Best of Denver

The 31 Best Colorado Albums of 2014

Page 5 of 5

Ned Garthe Explosion, Teenage Acid Party (Self-released) This album's title track takes you on a wild trip that starts with innocently dropping LCD at a party and then melts down into a total freak out. Other issues explored here include the death of the Ramones and that awkward moment when you light a house on fire with a group of people but can't remember their names after the fact. Part concept album and part garage-rock perfection, The Ned Garthe Explosion possess the musicianship and craft to take you down any part of the rabbit hole you want to explore - just don't expect them to help you back out of it. -- Thomas

Potato Pirates, Raised Better Than This (Self-released) The Denver music scene, by and large, is inclusive and inviting. On their latest release, the Potato Pirates set out to make it clear that they are neither of those things. Songs like "I Will Defend" and "Outta My City" warn that "hipster shit" is not welcome in their world. While these lyrics are mostly tongue-in-cheek, the band remains true to its punk-rock pedigree. Like Operation Ivy before them, the Pirates take the best parts of ska, street punk and pop punk to create a diverse and well-crafted record that you can't help but want to get closer to, even when the band is telling you to stay away. -- Thomas

Sara Century, Curiosity (Tinyamp Records) Like every Sara Century album, this one is unclassifiable. Describing it as lo-fi does capture how these songs are supposed to sound like diary-entry short stories, discovered posthumously as literary and musical curiosities. The way that Kenneth Anger films tap into a kind of subconscious understanding of urban and personal mythology, these songs have a fog-enshrouded sensibility, a dreamlike haze that imbues what might be everyday experiences an otherworldly quality. It's part Goth Julie Ruin, part Maya Deren, bizarre, unique and surprisingly accessible. -- Murphy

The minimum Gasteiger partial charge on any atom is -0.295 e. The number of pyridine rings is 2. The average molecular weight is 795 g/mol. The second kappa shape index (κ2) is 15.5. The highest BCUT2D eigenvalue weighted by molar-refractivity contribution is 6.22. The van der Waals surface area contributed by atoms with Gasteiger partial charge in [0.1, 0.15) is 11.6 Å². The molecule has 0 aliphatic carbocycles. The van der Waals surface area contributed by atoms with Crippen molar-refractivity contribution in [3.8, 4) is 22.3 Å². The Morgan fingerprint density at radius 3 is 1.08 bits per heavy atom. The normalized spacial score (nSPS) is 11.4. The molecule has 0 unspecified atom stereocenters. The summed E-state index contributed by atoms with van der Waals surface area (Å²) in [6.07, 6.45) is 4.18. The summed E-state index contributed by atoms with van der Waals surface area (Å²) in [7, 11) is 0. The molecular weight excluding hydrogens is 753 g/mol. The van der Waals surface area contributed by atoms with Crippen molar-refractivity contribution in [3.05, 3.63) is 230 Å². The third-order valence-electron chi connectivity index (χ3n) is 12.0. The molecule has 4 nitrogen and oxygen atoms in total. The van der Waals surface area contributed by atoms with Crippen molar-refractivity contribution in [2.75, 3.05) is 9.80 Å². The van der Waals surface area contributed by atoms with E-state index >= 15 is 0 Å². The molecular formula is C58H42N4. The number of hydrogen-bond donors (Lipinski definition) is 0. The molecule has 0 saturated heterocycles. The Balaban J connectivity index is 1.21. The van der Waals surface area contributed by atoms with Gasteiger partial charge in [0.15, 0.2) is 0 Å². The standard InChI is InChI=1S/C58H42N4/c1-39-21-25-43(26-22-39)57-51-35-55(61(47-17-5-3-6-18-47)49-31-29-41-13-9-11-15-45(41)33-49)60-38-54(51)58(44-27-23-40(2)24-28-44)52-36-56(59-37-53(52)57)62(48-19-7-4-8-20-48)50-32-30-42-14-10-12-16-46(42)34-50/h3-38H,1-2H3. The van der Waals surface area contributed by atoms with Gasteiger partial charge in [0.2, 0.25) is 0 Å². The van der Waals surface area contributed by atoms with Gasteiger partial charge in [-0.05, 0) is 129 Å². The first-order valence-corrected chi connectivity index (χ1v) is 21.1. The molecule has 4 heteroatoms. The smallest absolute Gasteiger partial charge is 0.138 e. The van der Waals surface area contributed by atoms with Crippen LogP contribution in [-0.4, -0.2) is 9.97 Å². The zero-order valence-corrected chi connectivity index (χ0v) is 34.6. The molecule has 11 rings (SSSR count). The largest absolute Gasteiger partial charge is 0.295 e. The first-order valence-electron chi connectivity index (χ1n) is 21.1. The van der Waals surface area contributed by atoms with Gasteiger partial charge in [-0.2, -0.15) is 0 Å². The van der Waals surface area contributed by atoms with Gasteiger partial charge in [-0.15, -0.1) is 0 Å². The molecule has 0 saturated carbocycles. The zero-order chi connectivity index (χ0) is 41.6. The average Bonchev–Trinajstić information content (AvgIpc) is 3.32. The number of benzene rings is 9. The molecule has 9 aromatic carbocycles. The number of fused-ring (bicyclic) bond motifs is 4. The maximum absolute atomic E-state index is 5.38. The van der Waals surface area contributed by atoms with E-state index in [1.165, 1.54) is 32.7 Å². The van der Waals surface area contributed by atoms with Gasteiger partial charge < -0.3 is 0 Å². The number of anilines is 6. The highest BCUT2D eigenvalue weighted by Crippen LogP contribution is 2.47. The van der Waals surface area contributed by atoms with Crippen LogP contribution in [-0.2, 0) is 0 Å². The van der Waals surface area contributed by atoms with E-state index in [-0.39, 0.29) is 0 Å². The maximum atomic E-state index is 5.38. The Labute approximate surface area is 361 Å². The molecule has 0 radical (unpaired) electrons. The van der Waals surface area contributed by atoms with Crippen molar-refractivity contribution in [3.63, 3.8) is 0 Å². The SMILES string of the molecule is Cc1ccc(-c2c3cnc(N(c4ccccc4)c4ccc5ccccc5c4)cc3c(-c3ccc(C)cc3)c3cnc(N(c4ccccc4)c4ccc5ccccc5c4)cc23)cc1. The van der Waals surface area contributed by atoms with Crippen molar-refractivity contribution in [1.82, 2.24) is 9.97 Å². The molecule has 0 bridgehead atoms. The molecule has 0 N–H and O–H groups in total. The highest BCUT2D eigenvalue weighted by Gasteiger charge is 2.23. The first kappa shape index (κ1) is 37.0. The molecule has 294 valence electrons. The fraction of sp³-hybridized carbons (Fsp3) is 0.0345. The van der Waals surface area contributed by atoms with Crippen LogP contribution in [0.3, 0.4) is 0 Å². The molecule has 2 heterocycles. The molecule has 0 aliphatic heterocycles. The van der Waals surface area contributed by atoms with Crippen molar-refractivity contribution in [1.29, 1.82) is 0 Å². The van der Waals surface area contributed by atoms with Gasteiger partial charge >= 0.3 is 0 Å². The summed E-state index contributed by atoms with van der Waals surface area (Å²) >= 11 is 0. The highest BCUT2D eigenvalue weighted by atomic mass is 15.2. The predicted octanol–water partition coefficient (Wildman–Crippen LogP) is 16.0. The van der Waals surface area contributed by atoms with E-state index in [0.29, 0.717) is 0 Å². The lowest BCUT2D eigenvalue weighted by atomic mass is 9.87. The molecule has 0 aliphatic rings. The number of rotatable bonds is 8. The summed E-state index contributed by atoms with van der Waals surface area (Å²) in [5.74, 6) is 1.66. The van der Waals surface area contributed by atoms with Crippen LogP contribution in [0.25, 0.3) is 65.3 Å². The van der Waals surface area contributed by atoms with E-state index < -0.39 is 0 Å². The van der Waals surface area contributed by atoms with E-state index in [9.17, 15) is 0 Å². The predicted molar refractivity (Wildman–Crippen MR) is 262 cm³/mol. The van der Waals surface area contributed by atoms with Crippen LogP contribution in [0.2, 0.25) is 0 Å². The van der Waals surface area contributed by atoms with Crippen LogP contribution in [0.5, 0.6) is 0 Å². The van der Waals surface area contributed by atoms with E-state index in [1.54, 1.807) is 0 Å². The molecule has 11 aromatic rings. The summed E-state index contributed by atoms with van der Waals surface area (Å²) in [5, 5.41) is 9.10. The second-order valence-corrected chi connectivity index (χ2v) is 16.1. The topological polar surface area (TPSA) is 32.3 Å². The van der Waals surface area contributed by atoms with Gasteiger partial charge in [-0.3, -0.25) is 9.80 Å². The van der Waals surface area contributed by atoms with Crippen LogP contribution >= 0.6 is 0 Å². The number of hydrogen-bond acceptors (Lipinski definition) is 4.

Safe Boating Is No Accident, Bonus Features (Self-released) The new LP from Leighton Peterson and Neil McCormack is a fun time all around. It's actually hard to understand why the song "Lover Undercover" isn't playing constantly on every radio station, it's that catchy. The rest of the tracks are just as upbeat, all bursting with energy and emotion. There are so many bands out there trying to do the weirdest or strangest thing they can, so something as simple as Bonus Features comes off as refreshing and familiar, in the best way possible. It took the group two years of releases for this full-length, and we hope it doesn't take another two years to hear from them again. -- Jones

Snake Rattle Rattle Snake, Totem (Self-released) There are no clear choruses or catchy hooks. Instead, this is a record with a pulse. It fluctuates, recedes and then lunges forward suddenly. Hayley's vocals are more than compelling enough to carry the listener through, but this is miles away from the band's debut, which sent danceable sensibilities and catchy melodies through a macabre filter ... Totem is still capable of making people move, but this time it's almost ritualistic, with Hayley singing incantations, repeating the same phrases as beats swell and fade behind her. "I root for the antelope, I root for the lion," she whispers over and over in "Versus," while drums and bass slowly build. While the album is very much a group effort, the result comes across as personal and private, the work of a fanged, five-headed beast. -- Jones

KEEP WESTWORD FREE... Since we started Westword, it has been defined as the free, independent voice of Denver, and we'd like to keep it that way. With local media under siege, it's more important than ever for us to rally support behind funding our local journalism. You can help by participating in our "I Support" program, allowing us to keep offering readers access to our incisive coverage of local news, food and culture with no paywalls.